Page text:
Where did we stay?
We stayed in the Monti district, on the Via Merulana. Honestly, I didn’t know much about the place ahead of booking our Airbnb and chose it mostly because it was close to Termini – the major railway station, where we would be arriving from Venice and so I wanted to get there by foot. It’s also about a ten-minute walk from the Colosseum. Once we got there, we discovered Monti is known for its vibrancy (read: loud and touristy). Rome is that kind of city in general, though, so I spent the first couple of days easing into its energy. It’s quite like New York in that respect. We often needed to go back to the apartment to unwind and decompress a bit and if you have very little children that kind of rest might be a necessity!
I will recommend two places with all my heart: Panella, widely regarded as one of Rome’s best cafe/bakeries. We were literally a couple of doors down from it and sampled a lot of their fare! The variety of food was great and it appeared to be on a bit of a rotation, so there was something different each day. And espressos were a Euro each, and that’s hard to beat. The website is in Italian, but that link shows you where it is on the map.
About a hundred metres away, our Airbnb host recommended the restaurant Vecchia Roma and it didn’t disappoint. One thing though, bookings are an absolute must – without one, you may not even get inside! People wait on the street in the hope of getting a table, it’s that popular. They were super friendly and the food was delicious.
If I thought my knowledge of French was bad, my Italian was even worse. Weirdly though, I seemed to pick it up better. I had to – people aren’t afraid to talk to you like you understand them! My pronunciation wasn’t ideal – being able to roll your tongue over the ‘r’s especially – but we got by. It helps that a lot of the commonplace nouns (wine = vino, water = acqua, zucchero = sugar) were recognisable. Remember Parla inglese (speak English?), Mi Scusi (excuse me), Quanto? (How much?), buongiorno/ buona sera (good morning/good evening) and the ever handy ciao (hello/goodbye).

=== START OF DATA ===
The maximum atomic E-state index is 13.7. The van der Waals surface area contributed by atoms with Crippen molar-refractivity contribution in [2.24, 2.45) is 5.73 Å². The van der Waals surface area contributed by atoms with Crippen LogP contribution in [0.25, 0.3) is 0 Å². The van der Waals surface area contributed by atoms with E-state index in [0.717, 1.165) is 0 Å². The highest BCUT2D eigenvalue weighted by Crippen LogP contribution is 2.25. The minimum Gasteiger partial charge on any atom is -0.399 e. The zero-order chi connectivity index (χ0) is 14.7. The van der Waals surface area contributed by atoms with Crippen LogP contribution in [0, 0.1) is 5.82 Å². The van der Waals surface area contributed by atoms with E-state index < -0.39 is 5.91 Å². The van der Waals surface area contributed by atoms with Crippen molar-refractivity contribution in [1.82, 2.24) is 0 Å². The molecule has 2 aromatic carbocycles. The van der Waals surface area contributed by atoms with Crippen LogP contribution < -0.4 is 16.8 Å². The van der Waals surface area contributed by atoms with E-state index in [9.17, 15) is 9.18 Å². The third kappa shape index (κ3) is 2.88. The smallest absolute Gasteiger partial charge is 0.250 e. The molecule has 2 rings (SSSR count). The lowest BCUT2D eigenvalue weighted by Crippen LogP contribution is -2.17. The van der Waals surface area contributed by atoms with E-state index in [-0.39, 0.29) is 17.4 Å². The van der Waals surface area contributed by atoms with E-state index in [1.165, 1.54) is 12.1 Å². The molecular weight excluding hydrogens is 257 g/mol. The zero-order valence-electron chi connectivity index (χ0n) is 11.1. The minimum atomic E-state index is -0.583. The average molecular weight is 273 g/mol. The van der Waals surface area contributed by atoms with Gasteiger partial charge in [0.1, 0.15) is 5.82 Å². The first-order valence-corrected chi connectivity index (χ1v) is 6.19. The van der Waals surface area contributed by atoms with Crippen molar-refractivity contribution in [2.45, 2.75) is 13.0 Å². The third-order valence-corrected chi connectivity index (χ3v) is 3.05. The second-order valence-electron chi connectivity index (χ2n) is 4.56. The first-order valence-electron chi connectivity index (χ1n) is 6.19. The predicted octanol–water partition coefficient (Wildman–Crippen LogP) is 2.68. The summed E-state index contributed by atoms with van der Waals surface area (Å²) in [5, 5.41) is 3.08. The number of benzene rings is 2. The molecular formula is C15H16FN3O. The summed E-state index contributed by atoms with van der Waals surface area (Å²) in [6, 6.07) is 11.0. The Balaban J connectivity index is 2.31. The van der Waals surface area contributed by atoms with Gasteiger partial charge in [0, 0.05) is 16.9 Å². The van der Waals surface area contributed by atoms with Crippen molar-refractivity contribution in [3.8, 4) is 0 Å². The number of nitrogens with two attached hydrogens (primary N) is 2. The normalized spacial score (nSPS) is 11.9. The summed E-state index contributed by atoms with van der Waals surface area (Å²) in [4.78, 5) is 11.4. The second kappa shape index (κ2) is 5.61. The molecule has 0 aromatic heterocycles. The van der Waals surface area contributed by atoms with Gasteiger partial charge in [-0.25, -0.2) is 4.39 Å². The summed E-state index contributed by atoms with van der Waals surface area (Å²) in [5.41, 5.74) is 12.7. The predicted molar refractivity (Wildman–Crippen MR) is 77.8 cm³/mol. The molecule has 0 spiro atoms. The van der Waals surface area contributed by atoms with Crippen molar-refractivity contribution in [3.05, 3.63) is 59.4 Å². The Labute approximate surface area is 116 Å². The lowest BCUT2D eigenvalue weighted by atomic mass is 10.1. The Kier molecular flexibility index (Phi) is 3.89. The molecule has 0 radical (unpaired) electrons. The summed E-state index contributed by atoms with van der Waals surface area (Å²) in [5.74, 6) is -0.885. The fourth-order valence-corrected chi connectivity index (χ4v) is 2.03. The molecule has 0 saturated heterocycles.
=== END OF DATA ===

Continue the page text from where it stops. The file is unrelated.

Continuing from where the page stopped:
I was walking down the street – alone – to get dinner one night when a man sitting at a cafe called out “Bella donna!” to me. I got a bit of a head swell – not for what he said (Lovely lady! or something similar), but for the fact I understood. That’s the thing about Italian men and women – if they like something, they’re not shy about declaring it.
Health, Fashion and Everyday Chores
Like Paris and Venice, the green pharmacist crosses are quite a common site in the city. Even better, around the corner from us, one was open for 24 hours. Luckily we didn’t need it, but it was nice to know it was there!
Like England, we resorted to using a Laundromat service. One happened to be on the next block along the Via Merulana, so that was fortunate. We also borrowed the washing machine of our friends, who we’d met up with in Rome and had a better decked-out place, and I then took the clothes back to our apartment to dry. We got by, due to the mildness of the weather, but it wasn’t ideal. Why is this a big deal? Well, depending on the time of year, Rome can get you dusty &/or sweaty. Clothes aren’t all that cheap either. Lovely, yes. Men, in particular, dress very sharp. Adam tried to go shopping but he was too tall for European sizings to fit very well.
Rome’s historical district is quite large, roughly denoted by that yellow circle I’ve added to the Metro map above. It’s where a lot of the main tourist attractions are (Spanish Steps, The Pantheon etc.) and while the Metro lines A & B service the periphery, to explore it fully usually means doing so by foot or by bike. As the area is also hilly in parts and has a lot of cobblestones, be prepared! Also, check that the railway networks will be working when you want them to. The night we walked home from going to Pompeii, it took an hour to get from Flaminio to (basically) the equivalent of Vittorio E. So as you can see, even that circle is big!